Percy touches here on a view of the body that transcends typical gnostic reductionism. If we just "think right," we won't necessarily change. If we just "change our emotions," neither can we inhabit our flesh and love others in the morning. We need mind, heart, and body. We need to be present, to eat of Christ, to engage our body in ultimate meaning. We need to relish our bodies as gifts. And if we're Christians, we believe in a greater body, following the firstfruits of that first Resurrectionist. 


Faith Goes to Work

In the past year, I've joined the church advisory council for the Denver Institute for Faith and Work. As a part of my work over there, I've contributed a couple of brief online articles on what it means to integrate faith and work. 

In the first article, I relate faith and work sacramentally, and I mean that in the strictest sense of the word:

Coming at this a different way, and more germane to the mission of the Denver Institute for Faith & Work, is that Christian spirituality requires work. What God wants for the proclamation of Jesus Christ is eating bread and drinking wine, and neither of those things is naturally found in nature.

In the second article, I allude to the challenges of the practice of law in a post-Christian society:

This means that the profession of law is not just a precarious trek for constitutional law scholars. All manner of law suffers from the appeal to seek power in the courtroom. How else do we explain the insufferable amount of television court shows? A lack of universal moral norms is a problem for any lawyer who practices civil law, real estate law, family law, oil and gas law, and on and on ad nauseum. How can a lawyer be a Christian in a place where the finished work of Christ proclaims that in weakness there is strength? How can a lawyer be a Christian in a profession where he must seek power, as opposed to renouncing it? God, after all, comes in the form of a human baby to Bethlehem: what greater renunciation of power is there?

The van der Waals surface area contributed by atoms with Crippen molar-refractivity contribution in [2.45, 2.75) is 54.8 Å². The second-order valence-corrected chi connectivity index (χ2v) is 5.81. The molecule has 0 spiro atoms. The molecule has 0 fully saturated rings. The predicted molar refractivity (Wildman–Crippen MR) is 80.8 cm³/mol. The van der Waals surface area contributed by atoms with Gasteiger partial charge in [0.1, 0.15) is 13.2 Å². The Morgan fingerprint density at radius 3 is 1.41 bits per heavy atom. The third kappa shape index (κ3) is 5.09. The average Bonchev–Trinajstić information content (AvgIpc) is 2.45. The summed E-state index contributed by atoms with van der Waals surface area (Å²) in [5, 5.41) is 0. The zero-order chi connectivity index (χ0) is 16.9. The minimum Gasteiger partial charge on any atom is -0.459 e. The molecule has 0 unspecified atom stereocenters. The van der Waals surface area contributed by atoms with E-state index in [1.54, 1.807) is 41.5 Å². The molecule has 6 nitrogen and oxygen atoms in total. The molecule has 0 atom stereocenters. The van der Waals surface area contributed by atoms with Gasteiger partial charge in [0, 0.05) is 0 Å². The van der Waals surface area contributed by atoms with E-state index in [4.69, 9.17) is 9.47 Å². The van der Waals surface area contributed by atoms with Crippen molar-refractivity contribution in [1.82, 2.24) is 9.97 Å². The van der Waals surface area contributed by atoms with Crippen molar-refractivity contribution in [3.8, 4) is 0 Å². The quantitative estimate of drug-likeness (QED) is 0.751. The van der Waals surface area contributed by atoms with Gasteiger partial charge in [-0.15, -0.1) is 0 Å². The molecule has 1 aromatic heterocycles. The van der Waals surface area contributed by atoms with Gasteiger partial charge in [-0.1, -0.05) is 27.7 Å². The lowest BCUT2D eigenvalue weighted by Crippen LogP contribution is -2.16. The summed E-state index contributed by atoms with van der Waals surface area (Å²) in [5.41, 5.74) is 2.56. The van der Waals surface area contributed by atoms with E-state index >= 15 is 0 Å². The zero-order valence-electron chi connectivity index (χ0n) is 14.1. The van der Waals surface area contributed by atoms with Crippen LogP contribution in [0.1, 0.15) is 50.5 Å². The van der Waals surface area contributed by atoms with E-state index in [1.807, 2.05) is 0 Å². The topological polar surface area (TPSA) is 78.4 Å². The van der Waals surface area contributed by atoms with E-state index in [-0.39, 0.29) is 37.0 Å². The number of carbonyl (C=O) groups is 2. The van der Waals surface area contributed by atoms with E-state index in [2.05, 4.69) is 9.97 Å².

The Virtue and Vice of the "Common Man"


Is it a vice to be common? Certainly many aspects of our contemporary living recoil against being ordinary. The advent of Facebook lends itself to a perpetual posturing of personality. Twitter lends itself to the self-centered notion that people will actually read what I write (as does the irony of this blog post). Certainly, we're inundated with our fair share of mainstream media articles on the self-defined uniqueness of the millenial generation. I'm even told by a counseling friend of mine that the newest Diagnostic and Statistical Manual of Mental Disorders is needing to change its definition of narcissism to be more extreme, because the old definition of narcissism is too common to have explanatory value. 

It's an edict of our age that we all like being special. When filling out a resume, when arguing with our boss in our heads, when applying for any kind of loan, when filling out scholarship applications, we all want to be special, and probably think we are more special than we actually are. Perhaps we should find solace in being common?

To that point, two of my heroes certainly did champion the "common man," the man of common sense with an ordinary life and an ordinary job. One is Gilbert Keith Chesterton and the other is Charles Dickens. Chesterton in his biography of Dickens extols the virtues of Dickens, precisely for being common:

Dickens stands first as a defiant monument of what happens when a great literary genius has a literary taste akin to that of the community. For this kinship was deep and spiritual. Dickens was not like our ordinary demagogues and journalists. Dickens did not write what the people wanted. Dickens wanted what the people wanted... Hence there was this vital point in his popularism, that there was no condescension in it. 

Dickens wanted what the people wanted. The virtue in this is that his popularity was incredibly widespread, and yet he still discussed meaningful matters. By any standard, Dickens produced works of art. The common man still voraciously read 800 pages of Bleak House and David Copperfield because Dickens was so good. Does anybody read 800-page books anymore?

And that's where the rub is, isn't it? Part of being common now is different from what was common then. The common man now watches an excessive amount of television and hardly reads at all. The common man now is in financial debt. The common man now spends a lot of time on Facebook trying not to be common. This raises an important question: is there still wisdom in being common, in being ordinary? 

There certainly is, but it means we need a definition of the idea of the "common." It's virtuous to be common in a difficult, seemingly meaningless job. It's virtuous to be common in one's awareness of the news: not too much and not too little. It's virtuous to have a common love of one's family and one's actual neighbors. It's virtuous to do ordinary, common things in a simple, faithful way. Chesterton and Dickens have much to admire about people such as this, as do I.

To talk about such ordinary, common lifestyles is to note, in fact, how rare such common action is. The tricky admission, in a narcissistic age such as ours, is that we can only strive for such virtuous commonality with limited effect. That is, unless we had an ordinary carpenter for a savior.